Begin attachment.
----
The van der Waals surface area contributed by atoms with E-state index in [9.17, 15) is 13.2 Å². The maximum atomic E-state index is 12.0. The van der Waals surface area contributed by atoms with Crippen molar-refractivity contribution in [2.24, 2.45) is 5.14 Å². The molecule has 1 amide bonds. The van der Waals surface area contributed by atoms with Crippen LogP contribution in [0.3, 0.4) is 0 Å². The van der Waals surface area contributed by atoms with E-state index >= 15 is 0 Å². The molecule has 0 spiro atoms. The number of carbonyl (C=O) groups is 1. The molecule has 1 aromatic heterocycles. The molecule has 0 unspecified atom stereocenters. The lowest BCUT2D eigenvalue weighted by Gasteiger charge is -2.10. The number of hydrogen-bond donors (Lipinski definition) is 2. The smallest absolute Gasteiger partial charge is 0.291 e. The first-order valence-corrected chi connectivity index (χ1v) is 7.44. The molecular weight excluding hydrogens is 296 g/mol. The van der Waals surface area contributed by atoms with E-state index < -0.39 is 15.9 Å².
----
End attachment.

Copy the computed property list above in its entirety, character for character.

The van der Waals surface area contributed by atoms with E-state index in [9.17, 15) is 13.2 Å². The maximum atomic E-state index is 12.0. The van der Waals surface area contributed by atoms with Crippen molar-refractivity contribution in [2.24, 2.45) is 5.14 Å². The molecule has 1 amide bonds. The van der Waals surface area contributed by atoms with Crippen LogP contribution in [0.3, 0.4) is 0 Å². The van der Waals surface area contributed by atoms with E-state index >= 15 is 0 Å². The molecule has 0 spiro atoms. The number of carbonyl (C=O) groups is 1. The molecule has 1 aromatic heterocycles. The molecule has 0 unspecified atom stereocenters. The lowest BCUT2D eigenvalue weighted by Gasteiger charge is -2.10. The number of hydrogen-bond donors (Lipinski definition) is 2. The smallest absolute Gasteiger partial charge is 0.291 e. The first-order valence-corrected chi connectivity index (χ1v) is 7.44. The molecular weight excluding hydrogens is 296 g/mol. The van der Waals surface area contributed by atoms with E-state index < -0.39 is 15.9 Å².